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Language ecology and genetic diversity on the African continent Gerrit J. Dimmendaal University of Cologne.

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Presentation on theme: "Language ecology and genetic diversity on the African continent Gerrit J. Dimmendaal University of Cologne."— Presentation transcript:

1 Language ecology and genetic diversity on the African continent Gerrit J. Dimmendaal University of Cologne

2 We Africanists as lumpers as against “them folks” The Greenbergian position (Greenberg 1963) – Afroasiatic – Niger-Congo – Nilo-Saharan – Khoisan The state of the art 45 years after:













15 Total number: 19 Accretion (residual) zones: southwestern Ethiopia, Southern Africa, Nuba Mountains Technological innovations leading to Spread zones: Bantu, Nilotic, Surmic, Eastern and Southern Cushitic Pastoralism in the case of Nilotic and Surmic Blench (2006) on West Africa: The Bellwood-Renfrew model is problematic when applied to Africa in general, because no terms unambiguously related to agriculture have been successfully reconstructed in the protolanguage of any of the African language phyla.

16 Climatological changes The expansion of the Niger-Congo family presumably is related to both climatological and technological changes (Blench (2006) Linguistic isolates like Banga me, Dompo, Jalaa, Laal, and Mpra, but also larger units like Songai and Mande most likely constitute remnants of an earlier diversity that must have characterized West Africa, as well as other parts of the continent.

17 Northeastern Africa: The spreading of Nilo-Saharan



20 Accretion (residual) zones: – Southwestern Ethiopia – Southern Africa – Nuba Mountains (Sudan) Nettle (1999:150): – The ethnolinguistic map is a product of people’s social behaviour. But the same social behaviour is motivated by the economic necessities of subsistence. The latter in turn are linked to the ecological setting.



23 But let us not forget the social dimension

24 Language and social identity: Three types of language contact phenomena causing (further) genetic differentiation Shift-induced interference and structural borrowing from Bantu into Luo (Nilotic): Development of noun classes: Singularplural ja-luojo-luo‘Luo person/people’  a-guok  i-guok-i‘puppy’ Development of tense marking on verbs: na-a-lUwOrEc ‘I was catching fish earlier on’ nya-a-lUwOrEc ‘I was catching fish yesterday’ nyoc-a-lUwOrEc ‘I was catching fish the day before yesterday’ yand-a-lUwOrEc ‘I caught fish a few days ago’ Result: Luo deviates considerably from closely related Lwoo languages.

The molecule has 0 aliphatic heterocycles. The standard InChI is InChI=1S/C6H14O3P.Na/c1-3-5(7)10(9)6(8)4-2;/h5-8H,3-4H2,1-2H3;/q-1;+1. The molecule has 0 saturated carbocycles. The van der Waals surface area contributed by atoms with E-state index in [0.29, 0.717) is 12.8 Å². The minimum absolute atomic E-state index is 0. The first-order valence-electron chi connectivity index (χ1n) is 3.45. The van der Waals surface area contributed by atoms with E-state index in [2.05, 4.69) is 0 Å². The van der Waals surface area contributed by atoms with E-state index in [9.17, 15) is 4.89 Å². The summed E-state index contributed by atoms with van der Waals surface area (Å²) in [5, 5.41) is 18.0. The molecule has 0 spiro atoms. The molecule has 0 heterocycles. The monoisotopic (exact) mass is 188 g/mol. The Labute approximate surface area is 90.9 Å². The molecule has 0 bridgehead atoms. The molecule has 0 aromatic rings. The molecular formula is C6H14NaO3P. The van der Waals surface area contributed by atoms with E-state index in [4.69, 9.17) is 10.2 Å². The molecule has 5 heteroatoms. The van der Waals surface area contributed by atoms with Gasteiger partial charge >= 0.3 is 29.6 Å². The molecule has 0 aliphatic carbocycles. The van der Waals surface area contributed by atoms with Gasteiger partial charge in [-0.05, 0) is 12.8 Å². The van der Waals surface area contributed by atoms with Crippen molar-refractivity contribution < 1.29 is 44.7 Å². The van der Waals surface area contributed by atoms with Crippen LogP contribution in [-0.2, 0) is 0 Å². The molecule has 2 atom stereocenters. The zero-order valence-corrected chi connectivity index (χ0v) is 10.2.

25 Metatypy in Baale (Surmic) Didinga-MurleBaaleTirma-ChaiMe’en Didinga-MurleBaaleTirma-Chai Phonologywords ending in consonants only vowel-final words vowel-final words Lexiconheavy borrowing from Tirma-Chai little borrowing from Baale Lexical idioms Ota UtU ‘nipple (lit. breast- mouth)’ way tugo 'nipple (lit. breast-mouth)’. Constituent orderV-initial SVO, VSO, OVS, SOV SVO, VSO, OVS, SOV Result: Baale deviates considerably from the closely related Didinga-Murle languages.


27 Genetic Diversity in the Nuba Mountains





32 Esoterogeny in Tima (Katla; early Niger-Congo descendant) Lexically close to Katla plus Julud, but grammatically rather deviant: – Relatively free constituent order in Tima (SVO, OVS, VSO, SOV etc. strongly governed by pragmatic principles) versus SVO structure in Katla. – Ergativity (no evidence for ergativity in Katla-Julud) – Verb morphology strongly governed by constituent order Oral tradition among the Tima and neighbouring groups: “Tima is extremely difficult to learn.” Probably not a case of esoterogeny (in spite of the oral tradition), but rather of shift-induced interference. Result: Tima deviates considerably from the closely related Katla-Julud group Oral tradition of deliberate language change probably a post hoc rationalisation, in order to explain why their language is so different.

33 Emblematic role of language for ethnic identity Nettle (1999:59): Where individuals have large and dispersed social networks, one may expect linguistic uniformity; where social networks are small and tightly self-contained, many distinct languages will ultimately evolve. Compare Hill (2001) on “localist” strategies of closed agricultural language communities in Central America. Some conclusions: – Higher degree of genetic diversity than assumed by Joseph Greenberg – Spread zones absorbing languages of earlier inhabitants. Therefore, probably even more genetic diversity in the past – Accretion zones – Climatological factors – Technological factors – Social attitudes towards language

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